Goldman Sachs, UBS, and JPMorgan Are Leading Banks’ Charge in the Race for Global Tech Talent


In the past few years, the emergence of FinTech has arguably been the biggest driver of change in the evolving FinServ landscape. The newer, nimbler startups have not only brought forward innovative business models and solutions but also brought about a much-needed cultural and strategic shift in the way traditional bankers perceive banking. With a growing focus on superior user experience, swifter mobile apps, data analytics, and open architecture driven by API integrations, the bid towards comprehensive digital transformation is pushing banks to incorporate more and more tech talent in their workforce. In this day and age, when tech giants are threatening to take away market share from FinServ incumbents, banks need a vast and skilled pool of tech talent to match with the Amazons, Alibabas, and Googles of the world.

Tech talent plays a major role in the digital transformation efforts by banks, especially with the dynamically evolving technology landscape in FinServ. Taking the Open Banking scenario as an example – out of the nine banks mandated to launch their APIs, only three of them (Danske, AIB, Lloyds) were able to launch well before the cut-off date. Interestingly enough, two (Danske, Lloyds) of these three banks had a tech-talent percentage of more than 25% of their total workforce. This proves that there is a clear correlation between a bank’s tech infrastructure and their readiness towards Open Banking.

In today’s world, when banks are dealing with state-of-the-art innovation in blockchain, AI, Robotics, Quantum Computing, etc., a dire need for competent talent pool with an expertise in these areas becomes prudent. Banks are now fighting it out in the war for tech talent and looking to hire more engineers and tech graduates. Inspired by the impact of FinTech models, banks are now increasingly looking at themselves as tech innovators – a major example being Goldman Sachs whose CEO called it a tech company as over 25% of the workforce are engineers. Another global bank which leads the tech talent charts in the banking community is JP Morgan which employs more than 50,000 engineers and tech executives – which is twice the total number of employees in Facebook. It is not surprising that both of these banks are pioneering the use of technology in banking. While Goldman Sachs is renowned for its use of software automation, as well as its path-breaking digital lending platform for SMEs called ‘Marcus,’ JP Morgan has been leading the way through its tech collaborations with several startups (e.g. Mosaic Smart Data) as well as its in-house AI algorithms (e.g. LOXM).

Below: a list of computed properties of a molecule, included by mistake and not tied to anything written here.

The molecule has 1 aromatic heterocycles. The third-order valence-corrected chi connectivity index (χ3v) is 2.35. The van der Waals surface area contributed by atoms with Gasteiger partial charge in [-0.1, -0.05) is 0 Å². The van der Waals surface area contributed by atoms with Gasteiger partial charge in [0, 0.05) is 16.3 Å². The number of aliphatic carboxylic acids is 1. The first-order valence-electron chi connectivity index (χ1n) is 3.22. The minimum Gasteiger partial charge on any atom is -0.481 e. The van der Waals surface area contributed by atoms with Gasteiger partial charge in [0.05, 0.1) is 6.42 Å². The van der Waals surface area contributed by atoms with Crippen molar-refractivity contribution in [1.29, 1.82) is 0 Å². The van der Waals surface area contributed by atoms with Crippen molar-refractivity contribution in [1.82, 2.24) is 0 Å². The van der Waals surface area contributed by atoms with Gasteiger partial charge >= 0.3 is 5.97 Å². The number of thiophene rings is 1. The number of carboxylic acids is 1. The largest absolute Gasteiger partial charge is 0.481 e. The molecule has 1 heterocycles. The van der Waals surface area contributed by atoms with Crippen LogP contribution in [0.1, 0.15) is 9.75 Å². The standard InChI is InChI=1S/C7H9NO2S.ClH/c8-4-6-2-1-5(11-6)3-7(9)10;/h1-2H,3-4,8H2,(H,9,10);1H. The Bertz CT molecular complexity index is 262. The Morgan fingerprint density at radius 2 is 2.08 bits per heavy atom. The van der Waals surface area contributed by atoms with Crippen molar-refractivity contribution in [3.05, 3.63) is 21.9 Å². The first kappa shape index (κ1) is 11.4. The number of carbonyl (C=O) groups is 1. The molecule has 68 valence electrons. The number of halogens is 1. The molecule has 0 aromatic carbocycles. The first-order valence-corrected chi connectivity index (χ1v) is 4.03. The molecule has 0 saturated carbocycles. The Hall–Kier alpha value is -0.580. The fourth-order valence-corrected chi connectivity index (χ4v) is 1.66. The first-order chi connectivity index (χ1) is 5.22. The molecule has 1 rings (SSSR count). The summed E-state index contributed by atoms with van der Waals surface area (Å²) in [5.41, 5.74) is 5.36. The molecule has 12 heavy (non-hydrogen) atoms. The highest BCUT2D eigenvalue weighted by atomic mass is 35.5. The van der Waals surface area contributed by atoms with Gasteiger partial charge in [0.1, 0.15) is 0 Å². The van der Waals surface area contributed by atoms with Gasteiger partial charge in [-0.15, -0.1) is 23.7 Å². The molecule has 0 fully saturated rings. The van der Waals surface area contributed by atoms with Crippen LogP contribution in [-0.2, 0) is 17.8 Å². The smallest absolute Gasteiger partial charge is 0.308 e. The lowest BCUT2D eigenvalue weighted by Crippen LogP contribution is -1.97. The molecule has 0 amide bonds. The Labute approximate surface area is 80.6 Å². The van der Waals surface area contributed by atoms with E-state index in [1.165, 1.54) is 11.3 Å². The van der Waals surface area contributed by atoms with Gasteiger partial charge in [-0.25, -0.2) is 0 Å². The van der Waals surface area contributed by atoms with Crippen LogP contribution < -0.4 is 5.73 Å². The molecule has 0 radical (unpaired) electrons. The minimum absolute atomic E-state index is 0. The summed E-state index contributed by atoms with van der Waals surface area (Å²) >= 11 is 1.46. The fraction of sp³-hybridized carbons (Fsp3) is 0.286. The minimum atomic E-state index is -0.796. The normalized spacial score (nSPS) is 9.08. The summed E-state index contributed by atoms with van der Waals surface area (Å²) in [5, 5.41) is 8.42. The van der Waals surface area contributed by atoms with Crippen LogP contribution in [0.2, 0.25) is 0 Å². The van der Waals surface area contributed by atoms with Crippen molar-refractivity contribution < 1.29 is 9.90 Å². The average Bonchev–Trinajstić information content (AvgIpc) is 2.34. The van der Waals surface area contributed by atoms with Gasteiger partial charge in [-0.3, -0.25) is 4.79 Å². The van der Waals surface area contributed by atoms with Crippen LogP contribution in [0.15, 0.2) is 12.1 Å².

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In a study conducted by Thinknum about the job openings for engineers by several leading global banks, it was found that Goldman Sachs, UBS, and JP Morgan were leading the race. The indicator used for comparative analysis was the total number of engineer job openings posted by select global banks as a percentage of their total job postings. About 25% of Goldman Sachs’ job postings were for engineers and developers, which is interestingly in line with the 25% of its workforce being engineers. Goldman Sachs’ hiring of tech talent doubled in 2017 compared to 2016. According to the announcements in company’s town hall in May 2018, Goldman hired 775 NAPAs (New Associate Programmer Analysts) in 2017, compared to 430 in 2016 – an 80% growth. Also, the number of lateral hires jumped to 864 last year from 335 in 2016, which amounted to a growth of 258%.

UBS, though with a smaller headcount, had 9% of job postings for engineers. Whereas JP Morgan had 8.17% of its job postings for engineers. These three banks are definitely setting the trend for other banks and FIs to follow suit and incorporate more tech talent in their workforce. The war for talent between Silicon Valley and Wall Street is well-poised to grow at an intense rate in the months and years to come.

Banking is changing, and so are the bankers.

Diwakar Mandal


Diwakar is a FinTech enthusiast and an avid researcher who spends his time learning and writing about market trends, traction and disruptions in the industry. He has been active in the financial services consulting space for over four years.